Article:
Friday, 2 May 2014

... Crouch With Tigers, Hide With Dragons: Fortified with Red Sandstone & Minerals

Today was a long day, mostly thanks to traveling Tordi Sagar to Agra via Jaipur but with two stops to see two significant sites. Thank heavens for my trusty iPod and ability to fall asleep sitting upright! There's just something right about traveling along an Indian road with Adam Ant's "Goody Two Shoes" on full blast......

About 95km from Jaipur is Abhaneri (also known as Aabhaneri). This location is well known for its beautiful baoris (step wells) at Chand Baori and the Harshat Mata temple. Chand Baori is a stunning piece of architecture that looks like a geometric optical illusion with hundreds of steps down to a green coloured water well. Around 60ft deep, it has 11 visible levels of zigzagging steps. The palace surrounding it is crumbling somewhat and now appears to house bats and pigeons. Abhaneri is supposed to have been established by Raja Chand. Many believe that Raja Chand was in fact Raja Bhoja, a celebrated king who ruled over the Gurjar Kingdom in the 9th century. Abhaneri was earlier known as Abha Nagri or the city of brightness.

The Harshat Mata Temple dates to the 9th century and today only portions of this ancient shrine remain, like the sanctuary walls, terrace and sections of the columned mandapa (fore chamber). The walls have carvings in which are images of other deities and I was surprised by the quality given that much of this temple is in ruins. These images indicate that the temple was originally dedicated to Vishnu, the Creator of the Hindu trinity of Creator-Preserver-Destroyer. Some of the better panels have been shifted to the Archaeological Museum, Amber and the Central Museum, Jaipur. It was worth a quick look at despite the searing heat.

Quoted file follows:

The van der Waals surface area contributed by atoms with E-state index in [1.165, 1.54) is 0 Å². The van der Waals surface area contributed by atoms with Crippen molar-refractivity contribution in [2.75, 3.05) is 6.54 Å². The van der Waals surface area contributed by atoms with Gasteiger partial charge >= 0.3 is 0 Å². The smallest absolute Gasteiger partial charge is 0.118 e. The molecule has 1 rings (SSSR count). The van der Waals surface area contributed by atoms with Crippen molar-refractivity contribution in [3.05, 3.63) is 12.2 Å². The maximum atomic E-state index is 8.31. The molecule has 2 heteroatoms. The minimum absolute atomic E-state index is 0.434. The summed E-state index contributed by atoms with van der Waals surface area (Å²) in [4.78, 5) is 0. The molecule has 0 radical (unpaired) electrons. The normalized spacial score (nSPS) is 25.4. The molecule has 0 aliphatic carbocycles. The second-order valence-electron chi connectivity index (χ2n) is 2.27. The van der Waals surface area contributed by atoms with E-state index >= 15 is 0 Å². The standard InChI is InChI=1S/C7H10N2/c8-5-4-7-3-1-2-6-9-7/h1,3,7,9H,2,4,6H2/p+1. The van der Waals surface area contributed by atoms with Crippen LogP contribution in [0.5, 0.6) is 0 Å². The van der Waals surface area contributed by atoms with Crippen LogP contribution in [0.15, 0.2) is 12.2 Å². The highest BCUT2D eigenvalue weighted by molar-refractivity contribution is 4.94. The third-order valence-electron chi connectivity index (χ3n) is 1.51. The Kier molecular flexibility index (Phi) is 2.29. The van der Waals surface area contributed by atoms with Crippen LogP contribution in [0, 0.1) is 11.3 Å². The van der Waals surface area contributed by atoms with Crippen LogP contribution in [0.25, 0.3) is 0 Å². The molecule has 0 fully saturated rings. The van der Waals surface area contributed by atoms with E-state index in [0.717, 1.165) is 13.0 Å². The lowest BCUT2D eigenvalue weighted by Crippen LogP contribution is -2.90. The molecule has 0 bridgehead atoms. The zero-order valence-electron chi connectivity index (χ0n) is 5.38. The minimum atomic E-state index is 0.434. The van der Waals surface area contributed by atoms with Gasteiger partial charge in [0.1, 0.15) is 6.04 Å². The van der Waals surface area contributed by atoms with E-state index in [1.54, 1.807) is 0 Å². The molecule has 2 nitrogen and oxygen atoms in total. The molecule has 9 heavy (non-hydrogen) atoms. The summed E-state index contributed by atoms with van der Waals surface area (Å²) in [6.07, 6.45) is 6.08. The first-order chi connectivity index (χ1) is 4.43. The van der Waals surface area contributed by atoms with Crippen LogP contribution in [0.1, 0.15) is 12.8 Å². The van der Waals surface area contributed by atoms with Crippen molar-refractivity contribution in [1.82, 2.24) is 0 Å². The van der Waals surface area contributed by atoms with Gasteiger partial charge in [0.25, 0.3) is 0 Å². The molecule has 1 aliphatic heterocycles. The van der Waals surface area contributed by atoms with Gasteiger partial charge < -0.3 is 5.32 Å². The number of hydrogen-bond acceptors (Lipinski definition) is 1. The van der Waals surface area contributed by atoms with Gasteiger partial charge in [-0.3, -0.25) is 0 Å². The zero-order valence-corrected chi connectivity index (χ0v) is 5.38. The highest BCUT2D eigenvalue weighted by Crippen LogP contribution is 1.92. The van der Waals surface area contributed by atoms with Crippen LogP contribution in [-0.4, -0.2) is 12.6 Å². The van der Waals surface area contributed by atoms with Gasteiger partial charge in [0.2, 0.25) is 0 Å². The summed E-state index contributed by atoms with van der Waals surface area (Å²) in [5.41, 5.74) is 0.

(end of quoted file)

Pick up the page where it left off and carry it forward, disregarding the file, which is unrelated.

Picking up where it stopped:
About an hour and a half outside of Agra is the fortified ancient city of Fatehpur Sikri, the now deserted former political capital of the Mughal Empire under the reign of Akbar the Great (1571-1585). It was eventually abandoned due to lack of water. The building material predominantly used is red sandstone, quarried from the same rocky outcrop on which it is situated. In its day, Fatehpur Sikri shared its imperial duties as a capital city with Agra, where a bulk of the arsenal, treasure hoards, and other reserves were kept at its Agra Fort for security. During a crisis, the court, harem, and treasury could be moved to Agra, less than a day's march. This massive site is very well preserved and thankfully there's enough places to take refuge in the shade as it was over 45 degrees when I arrived. There is some really beautiful architecture and plenty of interesting history (worth getting a proper guide who can tell you all the significant points that are of interest).

Ignore the touts and scam artists who were out in full force. Remember, the only thing that is free in India is air, and there's probably someone somewhere that would try charging you for that!

After having likely lost half my weight in sweat and as a crazy thunderstorm began, it was then onto the Muslim city of Agra, the city that is best known as the site of India's most famous landmark.....

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